Posted by: wheelywonka | July 25, 2010

Training Tip #1 from a Jedi Cyclist (not!)

This morning I got up early and squeezed in a short ride before church on my Cad 9.   There’s a ride I can do directly from the house that I’ve been using as a training benchmark for years.  It includes the hills and flats of the incorporated cities of Hill Country Village and Hollywood Park.   I like this ride for a number of reasons:

  • Plenty of variety (hills, sprints, curves, etc.)
  • Very little traffic
  • No dogs
  • Very smooth pavement
  • I can access the course directly from the house (did I mention this already?)

There are two types of training rides you can do.  There’s the one that consists of a course you’ve never done before.  This is exciting because you have to react to the road as it is presented to you.   More than likely there are things you want to look at as you ride, because hey, you’ve never seen these sights before. 

The other ride is a course you have done countless times.  You could probably ride it with your eyes closed using muscle memory.   The advantage of this type of training course is you can use it to measure what sort of shape you are in.  If you do it at a faster average speed than you normally do, then you are in better shape than you typically are.  You can also use a familiar course like this to test different gearing and pedaling techniques.  For example, try seated climbs at a very low gear one day, and try it standing at a higher gear the next day.  This gives you an opportunity to refine your techniques and become a better cyclist.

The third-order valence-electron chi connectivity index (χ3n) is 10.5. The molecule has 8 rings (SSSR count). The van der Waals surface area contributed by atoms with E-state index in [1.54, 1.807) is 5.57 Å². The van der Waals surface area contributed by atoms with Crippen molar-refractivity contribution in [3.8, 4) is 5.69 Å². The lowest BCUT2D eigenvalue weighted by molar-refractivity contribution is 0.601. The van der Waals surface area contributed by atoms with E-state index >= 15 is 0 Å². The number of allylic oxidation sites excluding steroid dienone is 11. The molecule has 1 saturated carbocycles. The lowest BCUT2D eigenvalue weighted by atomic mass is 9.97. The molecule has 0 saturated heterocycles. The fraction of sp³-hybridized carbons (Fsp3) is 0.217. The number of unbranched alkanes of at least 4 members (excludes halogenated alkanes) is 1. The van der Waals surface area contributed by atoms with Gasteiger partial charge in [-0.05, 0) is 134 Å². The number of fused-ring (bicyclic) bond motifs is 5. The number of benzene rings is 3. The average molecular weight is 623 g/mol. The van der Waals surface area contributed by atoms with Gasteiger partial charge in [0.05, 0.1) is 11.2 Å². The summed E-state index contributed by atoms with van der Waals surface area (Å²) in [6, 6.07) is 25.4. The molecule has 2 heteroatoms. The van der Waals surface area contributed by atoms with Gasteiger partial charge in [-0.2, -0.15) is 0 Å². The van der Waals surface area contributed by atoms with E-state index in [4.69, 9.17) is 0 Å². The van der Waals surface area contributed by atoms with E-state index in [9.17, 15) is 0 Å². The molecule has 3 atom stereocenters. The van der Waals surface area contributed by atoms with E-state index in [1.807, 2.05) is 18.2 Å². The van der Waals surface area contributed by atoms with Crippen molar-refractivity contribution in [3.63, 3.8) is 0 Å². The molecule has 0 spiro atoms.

The ride I did this morning was one of the latter type for me.  I’ve been doing it since 2000, the year I first rode a Bike MS South Texas ride.  Today I rode 24 miles at an average speed of 16.2, which is actually quite good for me during week 1 of my training,  and considering the number of sharp ascents on this route.   As the ride progressed, I kept pushing myself to increase my average speed – from 15.5, to 15.7, and finally to 16.2 at the end.   This required me to stand and grind during the climbs, and it meant pedaling hard at the highest gear during the downhills to insure my speed stayed as high as possible for as long as possible.

I suggest you find a benchmark course like this.  Do it once a week or so, and record your time and speed.  As your conditioning  and technique improves, your time should go down and your speed should go up.  This is a crude but effective way of determining your conditioning level.  This type of benchmark training makes a great back to back, with the first day being the ride with your team.

See ya’ on the road!



  1. […] July 26, 2010 · Leave a Comment Bike MS Ambassador Wheely Wonka (aka, Peter Ray) was busy riding and — lucky for us — blogging about his training, including a great post on evaluating your fitness based on a regular ride you can use as a benchmark. […]

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